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Open Access Publications from the University of California

Ultralow-threshold, continuous-wave upconverting lasing from subwavelength plasmons.

  • Author(s): Fernandez-Bravo, Angel
  • Wang, Danqing
  • Barnard, Edward S
  • Teitelboim, Ayelet
  • Tajon, Cheryl
  • Guan, Jun
  • Schatz, George C
  • Cohen, Bruce E
  • Chan, Emory M
  • Schuck, P James
  • Odom, Teri W
  • et al.
Abstract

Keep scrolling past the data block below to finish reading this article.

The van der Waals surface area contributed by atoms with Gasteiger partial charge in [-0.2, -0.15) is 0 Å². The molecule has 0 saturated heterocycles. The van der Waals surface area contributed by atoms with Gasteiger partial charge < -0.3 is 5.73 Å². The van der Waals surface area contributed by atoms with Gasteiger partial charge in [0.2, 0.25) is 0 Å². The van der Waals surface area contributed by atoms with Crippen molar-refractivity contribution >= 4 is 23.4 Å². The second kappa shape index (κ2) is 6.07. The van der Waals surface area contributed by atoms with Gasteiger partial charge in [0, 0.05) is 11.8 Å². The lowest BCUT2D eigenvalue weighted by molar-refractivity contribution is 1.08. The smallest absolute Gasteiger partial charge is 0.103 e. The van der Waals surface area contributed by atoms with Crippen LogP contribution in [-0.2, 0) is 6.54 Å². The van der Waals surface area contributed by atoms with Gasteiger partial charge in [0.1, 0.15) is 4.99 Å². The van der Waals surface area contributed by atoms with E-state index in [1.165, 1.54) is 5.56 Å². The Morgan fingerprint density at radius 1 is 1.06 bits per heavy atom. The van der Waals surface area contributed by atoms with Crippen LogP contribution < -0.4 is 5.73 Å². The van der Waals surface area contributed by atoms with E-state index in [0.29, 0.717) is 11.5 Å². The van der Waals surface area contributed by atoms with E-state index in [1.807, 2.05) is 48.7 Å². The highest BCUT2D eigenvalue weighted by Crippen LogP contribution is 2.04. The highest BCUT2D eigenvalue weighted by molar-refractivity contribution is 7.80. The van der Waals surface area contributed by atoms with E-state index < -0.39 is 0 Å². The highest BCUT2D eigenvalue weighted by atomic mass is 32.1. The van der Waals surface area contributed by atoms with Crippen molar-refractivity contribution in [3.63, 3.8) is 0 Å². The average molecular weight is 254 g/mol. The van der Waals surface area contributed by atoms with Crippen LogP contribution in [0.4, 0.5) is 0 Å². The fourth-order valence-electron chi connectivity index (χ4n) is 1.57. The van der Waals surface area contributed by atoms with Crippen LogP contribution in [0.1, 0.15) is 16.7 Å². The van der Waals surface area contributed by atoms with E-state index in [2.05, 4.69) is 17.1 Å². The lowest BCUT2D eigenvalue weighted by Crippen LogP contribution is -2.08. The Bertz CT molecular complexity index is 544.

Miniaturized lasers are an emerging platform for generating coherent light for quantum photonics, in vivo cellular imaging, solid-state lighting and fast three-dimensional sensing in smartphones1-3. Continuous-wave lasing at room temperature is critical for integration with opto-electronic devices and optimal modulation of optical interactions4,5. Plasmonic nanocavities integrated with gain can generate coherent light at subwavelength scales6-9, beyond the diffraction limit that constrains mode volumes in dielectric cavities such as semiconducting nanowires10,11. However, insufficient gain with respect to losses and thermal instabilities in nanocavities has limited all nanoscale lasers to pulsed pump sources and/or low-temperature operation6-9,12-15. Here, we show continuous-wave upconverting lasing at room temperature with record-low thresholds and high photostability from subwavelength plasmons. We achieve selective, single-mode lasing from Yb3+/Er3+-co-doped upconverting nanoparticles conformally coated on Ag nanopillar arrays that support a single, sharp lattice plasmon cavity mode and greater than wavelength λ/20 field confinement in the vertical dimension. The intense electromagnetic near-fields localized in the vicinity of the nanopillars result in a threshold of 70 W cm-2, orders of magnitude lower than other small lasers. Our plasmon-nanoarray upconverting lasers provide directional, ultra-stable output at visible frequencies under near-infrared pumping, even after six hours of constant operation, which offers prospects in previously unrealizable applications of coherent nanoscale light.

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